Common job hunting mistakes of twenty-somethings – and how to fix them

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Traditional job hunting rules don't apply to entry-level candidates. If you're right out of school and have little or no professional experience, you need to build your resume in an alternative fashion. You also must be meticulous with your interview preparation to ensure that you don't make rookie mistakes that are all-too-common with recent graduates.

We talked to Jayne Mattson, vice president at career management firm Keystone Associates, to break down common mistakes millennials make on their resume and in interviews. She also offers tips on how to avoid these career-killing errors.

Top 3 Mistakes Millennials Tend to Make When Writing their Resumes

1. Develop a resume that shows only tasks and responsibilities that reads like a job description, and does not show or explain what they have done.

Tip: Think about what you are qualified to do before you begin applying for jobs. Since millennials do not have a lot of professional work experience, they need to think of the skills they have acquired in their non-professional jobs, such as volunteer work or classroom projects, and then write accomplishment statements showing results. This will capture an employer’s attention!

2. Only checking for grammar, punctuation and spelling errors on their resume 1 time before they distribute.

Tip: Always use the auto-spell check on your computer; that is why it is there. Also, it is imperative that you have someone else proofread it for you, multiple times! Errors, however minor, can be the reason you did not get the job.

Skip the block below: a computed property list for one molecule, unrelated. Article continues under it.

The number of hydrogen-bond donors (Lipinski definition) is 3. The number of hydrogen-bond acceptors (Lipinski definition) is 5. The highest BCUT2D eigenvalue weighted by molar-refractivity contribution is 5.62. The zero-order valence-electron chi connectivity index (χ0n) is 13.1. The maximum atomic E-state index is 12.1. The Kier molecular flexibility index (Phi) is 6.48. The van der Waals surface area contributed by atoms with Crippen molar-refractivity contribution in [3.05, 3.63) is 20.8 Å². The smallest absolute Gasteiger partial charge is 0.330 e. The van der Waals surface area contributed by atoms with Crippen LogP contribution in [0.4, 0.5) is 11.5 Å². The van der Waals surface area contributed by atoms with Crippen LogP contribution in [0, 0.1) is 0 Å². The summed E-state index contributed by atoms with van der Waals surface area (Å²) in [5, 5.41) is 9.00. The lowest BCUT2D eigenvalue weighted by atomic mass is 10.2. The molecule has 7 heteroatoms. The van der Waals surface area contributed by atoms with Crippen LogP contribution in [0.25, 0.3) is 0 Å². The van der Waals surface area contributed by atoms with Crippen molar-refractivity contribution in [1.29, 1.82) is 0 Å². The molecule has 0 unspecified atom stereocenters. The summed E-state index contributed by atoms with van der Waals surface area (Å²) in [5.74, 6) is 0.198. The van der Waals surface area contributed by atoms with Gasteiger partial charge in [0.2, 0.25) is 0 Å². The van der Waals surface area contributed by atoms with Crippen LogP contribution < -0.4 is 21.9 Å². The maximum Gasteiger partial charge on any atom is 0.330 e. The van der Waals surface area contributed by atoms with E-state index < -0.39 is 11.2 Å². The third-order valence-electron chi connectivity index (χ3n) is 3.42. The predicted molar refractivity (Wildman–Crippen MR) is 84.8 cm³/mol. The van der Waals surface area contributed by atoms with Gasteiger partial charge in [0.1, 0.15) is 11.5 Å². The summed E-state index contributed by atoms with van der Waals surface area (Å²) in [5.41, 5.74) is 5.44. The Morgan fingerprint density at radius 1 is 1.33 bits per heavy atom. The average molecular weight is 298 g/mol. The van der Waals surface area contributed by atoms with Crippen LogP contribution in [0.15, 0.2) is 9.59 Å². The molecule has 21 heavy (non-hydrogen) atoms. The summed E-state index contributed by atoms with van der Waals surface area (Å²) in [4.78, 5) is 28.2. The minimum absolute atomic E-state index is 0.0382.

3. Listing your education without a summary statement on their resume.

Tip: Put together a short summary statement (even 3 lines are ok) that reflects the type of work you want to do (showing you have actually done some of the work within the body of your resume) and ask co-workers or even college professors what human qualities you possess that an employer would want to hire

Top 3 Mistakes Millennials Make in the Interview Process

1. Not conducting enough research on the company or the people they are meeting.

Tip: For all job interviews, job seekers must always go to the company website and research their products, mission statement, and find out about their competition. If the company is well-known, this is even more of a reason as you may just learn something your competitors will miss. Also, Google the people you are meeting and go on LinkedIn to view their profile. Knowing about the interviewer’s background will help you develop a quick rapport and impress them that you know something about them and have done your homework.

2. Not preparing answers to anticipated questions based on the job descriptions responsibilities and qualifications.

Tip: Really think about and write out the response for what the company is looking in an applicant, and what you bring to the table. Make a list of what have you done in previous jobs and identify examples of how you accomplished projects or duties with proven results. Use this information to formulate potential questions and your answers that may take place during the interview.

3. Not enough thinking how the interview went before they send their post interview correspondence. The follow up needs to include key points discussed during the interview.

Tip: Take at least 24-36 hours to think how the interview went, so you can continue to sell yourself in the follow up correspondence. Carefully address any concern that was brought  up during the interview reinforcing how you would be able to overcome the challenge and reiterate why you want the job!

Jayne Mattson is a Senior Vice President at Keystone Associates, specializes in helping mid-to-senior level individuals in new career exploration, networking strategies and career decisions based on corporate culture fit. Keystone Associates, a leading career management and transition services consulting firm headquartered in Boston, Massachusetts.

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